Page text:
Electric bikes have been around for a long time, however over the last few years, advances in technology have enabled a new generation of sporty, lightweight electric bicycles to revolutionize the idea of environmentally friendly transportation.
Practical, cost-effective and environmentally friendly
Electric bikes have all the convenience of cars for short and medium-distance journeys, while retaining the simple economy of traditional bikes.
With the cost in petrol soaring in recent times, added to the usual inconvenience of being sat in traffic jams on major routes, the cost savings to be made through an electric bike (literally just pennies per journey) while being able to use shortcuts and the countryside away from the congestion, is proving to be a very attractive alternative means of transport for many.
What’s in an electric bike?
Essentially, an electric bike is a normal bicycle that has been adapted to include an electric motor and battery. The key parts to an electric bike are: the motor, the battery and controller.
The motor and battery pack are what propel you along and the battery is simply recharged by plugging it into the mains, while the compact electric motors are built into the hub of either the back/front wheel or into the crank.
Technology advances in power controls, improved batteries and better motors, as just some examples, have played a major role in the popularity of today’s electric bikes.
How does an electric bike work?
With an electric bike, the rider still pedals and uses the bike’s gears in the normal way, but it offers the advantage of doing some of the hard work for you, which is where the ‘power assisted’ and ‘pedelecs’ terms you’ll hear, come in.
How does it work? Well the electric motor starts working automatically as you start pedalling, but with some electric bike models you can also choose for it only to kick in when you want it, or vary the level of assistance, meaning you’re in full control of how much and when the bike helps you.
For instance, some electric bikes allow you to choose when the motor assists your pedalling, giving you 3 modes for cycling: pedal only, so you cycle without assistance from the bike, power assisted whereby you’re pedalling but the motor helps you and finally, motor only, where the electric bike does all the work.
Other electric bike models are limited to providing powered assisted cycling only, meaning there’s not an option to let the bike do all the work for you.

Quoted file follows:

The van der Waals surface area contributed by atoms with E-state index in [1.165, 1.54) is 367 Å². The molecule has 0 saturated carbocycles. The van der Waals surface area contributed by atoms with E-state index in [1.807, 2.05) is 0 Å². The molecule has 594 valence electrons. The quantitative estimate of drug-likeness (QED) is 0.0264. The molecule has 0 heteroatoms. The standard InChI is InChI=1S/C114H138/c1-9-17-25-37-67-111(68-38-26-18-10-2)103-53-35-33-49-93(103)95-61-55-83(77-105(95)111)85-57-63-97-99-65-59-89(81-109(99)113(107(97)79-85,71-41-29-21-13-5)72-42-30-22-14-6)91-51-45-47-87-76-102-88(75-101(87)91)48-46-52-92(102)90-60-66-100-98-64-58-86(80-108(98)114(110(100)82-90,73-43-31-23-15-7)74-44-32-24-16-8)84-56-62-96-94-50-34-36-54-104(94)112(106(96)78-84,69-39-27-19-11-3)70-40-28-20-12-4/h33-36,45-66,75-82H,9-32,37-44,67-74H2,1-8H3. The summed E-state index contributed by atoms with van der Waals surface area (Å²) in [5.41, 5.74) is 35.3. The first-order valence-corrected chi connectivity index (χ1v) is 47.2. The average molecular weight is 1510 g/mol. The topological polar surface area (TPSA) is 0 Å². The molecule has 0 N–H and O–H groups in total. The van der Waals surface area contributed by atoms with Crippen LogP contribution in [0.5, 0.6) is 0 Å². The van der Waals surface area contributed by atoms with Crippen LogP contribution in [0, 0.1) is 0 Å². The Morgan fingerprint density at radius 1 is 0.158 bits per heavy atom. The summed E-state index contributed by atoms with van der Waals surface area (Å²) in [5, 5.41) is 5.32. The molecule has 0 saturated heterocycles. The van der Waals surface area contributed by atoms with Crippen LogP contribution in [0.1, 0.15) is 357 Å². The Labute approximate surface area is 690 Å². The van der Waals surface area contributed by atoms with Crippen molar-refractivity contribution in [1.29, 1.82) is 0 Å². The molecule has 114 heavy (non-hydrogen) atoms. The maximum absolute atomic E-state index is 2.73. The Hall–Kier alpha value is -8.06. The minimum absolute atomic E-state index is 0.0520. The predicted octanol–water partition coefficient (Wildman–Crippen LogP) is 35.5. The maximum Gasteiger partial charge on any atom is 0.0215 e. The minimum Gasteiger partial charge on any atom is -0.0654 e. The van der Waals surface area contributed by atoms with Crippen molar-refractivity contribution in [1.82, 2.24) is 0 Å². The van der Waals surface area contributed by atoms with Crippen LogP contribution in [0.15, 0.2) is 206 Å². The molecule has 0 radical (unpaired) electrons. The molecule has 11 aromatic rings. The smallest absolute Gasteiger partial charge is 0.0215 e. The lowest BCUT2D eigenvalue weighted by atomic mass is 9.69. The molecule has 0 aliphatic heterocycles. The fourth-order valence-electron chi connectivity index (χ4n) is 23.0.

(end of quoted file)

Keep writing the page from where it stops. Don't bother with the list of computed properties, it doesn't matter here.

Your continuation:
Electric bikes (or powered bicycles, as they are also known) will typically allow you to cycle between 10 and 50 miles before you need to recharge the battery, which is usually enough for most journeys and commuting distances, with the battery recharging in around 3 hours or more. You won’t therefore come to a grinding halt at the side of the road if you forget to charge your battery as you can still pedal and all you need to do to recharge the battery is plug it in to an ordinary wall socket.
Electric bikes are not just useful, they’re fantastic fun. As you read through the site you’ll see case studies of people from all walks of life, commuters (with no showers at work), those recovering from illness, people whose ‘dodgy’ knees have actually improved after riding one, those living in hilly areas, people who want to just enjoy the countryside and go that bit further without feeling like their lungs are on fire. They all describe the ‘electric bike grin’ once you’ve gone to an electric bike dealer and tried one. Your fitness levels will increase as you’re still required to pedal in most instances. We hear all the time that, with the added confidence of the motor assistance, people go that bit further than they plan just out of enjoyment, which means even more exercise. For those serious about their sport, there is also the fast-growing market of electric mountain bikes.
How to choose the right electric bike?